Rigoletto in Tel Aviv


Giuseppe Verdi 

The womanizing Duke sings La donna e` mobile as he enjoys his ongoing conquests, while his jester Rigoletto plans a personal vendetta in Verdi’s popular opera about blind love, hate and the wish for revenge.

Libretto: Francesco Maria Piave after Victor Hugo’s Le Roi S’amuse
First Performance: Teatro La Fenice, Venice, March 11, 1851
First Performance at the Israeli Opera: March 29, 1997
First Performance of this production in the current season: June 30, 2012 

Conductor                                Daniel Cohen 
    Eithan Schmeisser
Director   David Pountney
Revival Director   Gadi Schechter
Set Designer   Stefanos Lazaridis
Costume Designer   Sue Wilmington
Lighting Designer   Paul Pyant
Rigoletto   Carlos Almaguer  
Gilda   Hila Baggio
The Duke of Mantua   Jean-Frarcois Borras 
    Given Nkosi
    Ivan Magri
Sparafucile   Vladimir Braun
Maddalena   Goldman Na’ama
Monterone   Noah Briger
Borsa   Guy Mannheim
Giovanna   Shay Bloch 
The Israeli Opera Chorus
Chorus Master:Eithan Schmeisser
The Opera Orchestra –The Israel Symphony Orchestra Rishon LeZion
Sung in Italian
Surtitles in English and Hebrew
Surtitles: Israel Ouval
Length of performance: approx. two hours and 40 minutes
Day                       Opera Date  Hour back stage tours Talkback
*SAT 17.5.14 11:00    
**WED 21.5.14 20:00    
***FRI 23.5.14 13:00    
SAT 24.5.14 21:00 18:30  
MON 26.5.14 20:00 18:30 After the show
WED 28.5.14 20:00   After the show
FRI 30.5.14 13:00    
WED 25.6.14 20:00 18:30 After the show
FRI 27.6.14 13:00    
SAT 28.6.14 21:00 18:30  
MON 30.6.14 20:00   After the show

*    Towards Opening: 17.5.14,  SAT, 11:00
**   Première Performance
*** The performance is dedicated to the memory of our beloved Shimshon Zelig – 23.5.13, 13:00

Act I
Scene i
The Duke of Mantua takes advantage of a party in honor of the Count and Countess Ceprano to seduce the Countess, but for him one woman is never sufficient for long. He talks with excitement about his next victim: a girl he has followed in disguise from church every Sunday. Rigoletto, his jester, mocks the enraged Ceprano. But Marullo, a courtier, has discovered a strange secret about Rigoletto himself: he has a mistress! Ceprano hatches a plot with the courtiers to punish the jester. Monterone forces his way in to denounce the Duke for seducing and debasing his daughter. Rigoletto answers him with vicious mockery. Monterone hurls a father’s curse at both Duke and jester.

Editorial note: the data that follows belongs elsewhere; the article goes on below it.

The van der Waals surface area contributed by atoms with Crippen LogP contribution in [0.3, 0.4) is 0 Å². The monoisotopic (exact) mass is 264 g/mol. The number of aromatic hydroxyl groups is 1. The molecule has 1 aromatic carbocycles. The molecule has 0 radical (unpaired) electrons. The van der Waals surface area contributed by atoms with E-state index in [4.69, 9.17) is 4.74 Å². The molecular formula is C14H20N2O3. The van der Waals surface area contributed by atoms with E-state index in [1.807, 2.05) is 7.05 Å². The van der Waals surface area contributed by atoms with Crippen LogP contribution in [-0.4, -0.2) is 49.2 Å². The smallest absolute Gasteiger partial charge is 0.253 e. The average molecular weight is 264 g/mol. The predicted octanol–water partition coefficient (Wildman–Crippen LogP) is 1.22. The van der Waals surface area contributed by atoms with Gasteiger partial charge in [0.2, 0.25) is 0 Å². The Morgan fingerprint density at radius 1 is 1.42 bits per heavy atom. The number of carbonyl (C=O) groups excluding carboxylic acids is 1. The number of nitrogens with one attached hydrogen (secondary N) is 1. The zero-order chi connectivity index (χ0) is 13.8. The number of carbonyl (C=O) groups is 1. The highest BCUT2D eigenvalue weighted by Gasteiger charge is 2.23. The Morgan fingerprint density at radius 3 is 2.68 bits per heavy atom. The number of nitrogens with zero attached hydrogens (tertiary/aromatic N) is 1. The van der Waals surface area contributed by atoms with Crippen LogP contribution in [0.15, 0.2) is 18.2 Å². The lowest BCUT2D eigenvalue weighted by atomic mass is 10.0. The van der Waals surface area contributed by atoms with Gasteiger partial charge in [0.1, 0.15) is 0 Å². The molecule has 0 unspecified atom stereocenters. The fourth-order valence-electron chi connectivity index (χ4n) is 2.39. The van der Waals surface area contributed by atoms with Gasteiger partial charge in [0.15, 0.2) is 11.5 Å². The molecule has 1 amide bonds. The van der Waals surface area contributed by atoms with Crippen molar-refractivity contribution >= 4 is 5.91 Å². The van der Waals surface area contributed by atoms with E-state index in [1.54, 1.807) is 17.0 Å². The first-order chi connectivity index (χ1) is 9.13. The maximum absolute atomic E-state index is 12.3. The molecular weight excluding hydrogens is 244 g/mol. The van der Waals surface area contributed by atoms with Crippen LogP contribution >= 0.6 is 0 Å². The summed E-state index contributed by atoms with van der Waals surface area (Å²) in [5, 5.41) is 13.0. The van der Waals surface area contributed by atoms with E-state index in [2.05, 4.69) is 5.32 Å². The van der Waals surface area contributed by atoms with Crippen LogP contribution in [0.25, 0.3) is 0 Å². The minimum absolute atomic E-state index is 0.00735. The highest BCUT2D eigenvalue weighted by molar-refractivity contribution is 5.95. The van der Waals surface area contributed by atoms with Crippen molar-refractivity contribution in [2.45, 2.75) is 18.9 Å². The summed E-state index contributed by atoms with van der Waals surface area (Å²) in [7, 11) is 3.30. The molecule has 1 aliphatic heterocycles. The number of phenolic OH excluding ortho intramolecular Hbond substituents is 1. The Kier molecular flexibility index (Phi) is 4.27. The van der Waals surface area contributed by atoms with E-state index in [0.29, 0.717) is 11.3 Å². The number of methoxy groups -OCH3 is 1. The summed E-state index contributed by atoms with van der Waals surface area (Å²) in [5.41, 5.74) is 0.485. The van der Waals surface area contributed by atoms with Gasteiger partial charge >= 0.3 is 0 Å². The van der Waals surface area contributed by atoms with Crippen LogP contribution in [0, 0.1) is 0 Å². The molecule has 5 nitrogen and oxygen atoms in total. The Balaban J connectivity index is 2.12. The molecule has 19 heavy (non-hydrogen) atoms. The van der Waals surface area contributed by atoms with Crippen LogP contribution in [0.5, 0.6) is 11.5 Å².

Scene ii
Rigoletto meets Sparafucile who offers his services as an assassin. After this chance encounter, Rigoletto reflects on the similarities of their professions: the one wounds with a knife, the other with his tongue. Gilda presses Rigoletto to reveal his identity and her real name and background. But Rigoletto is only obsessed with the need for Gilda to remain hidden from contact with the outside world. He begs Giovanna to keep his daughter safe, but she has already arranged for Gilda’s admirer (the Duke in disguise) to meet her. Rigoletto leaves for work, and Giovanna leaves Gilda alone with the Duke, who says he is a poor student called Gualtier Malde. His seduction of Gilda is interrupted by the courtiers, intent on punishing Rigoletto by abducting his “mistress”. Rigoletto returns unexpectedly, but they trick him into believing they are abducting the Countess Ceprano. When he discovers the truth, Rigoletto realizes that Monterone’s curse is taking effect.

Act II
The Duke is furious that Gilda has been abducted. The courtiers try to placate him by relating their trick on Rigoletto. Gradually the Duke realizes that it is the same girl and that she is now in the palace. The Duke leaves to complete his seduction. Rigoletto comes to search for Gilda, and eventually realizes that she is with the Duke. Even when they are told Gilda is not his mistress but his daughter, the courtiers ignore the jester’s pleas for help. Gilda finally appears, torn between guilt and love for the Duke. Monterone is led past, lamenting the ineffectuality of his curse. Rigoletto swears to avenge him, but Gilda, still besotted, pleads mercy for the Duke.

On Rigoletto’s instructions, Sparafucile has used his sister Maddalena to lure the Duke, now disguised as a soldier, to his squalid bar by the river. Rigoletto brings Gilda, who still believes the Duke loves her, to witness his infidelity. Once she has seen enough, Rigoletto orders her to go home and disguise herself as a young man in preparation for their escape from the city. Rigoletto now pays Sparafucile his first installment. As the storm breaks, Gilda returns and overhears Maddalena pleading with Sparafucile to spare the attractive young soldier. Sparafucile agrees only if a substitute victim appears by midnight. Gilda sacrifices herself to save the Duke’s life. Rigoletto returns to collect the corpse, but as he is about to throw the sack with the corpse in the river, he hears the Duke nonchalantly singing in the distance. Opening the sack, he discovers his daughter. Monterone’s curse has been fulfilled.

(Photos: Yossi Zwecker)

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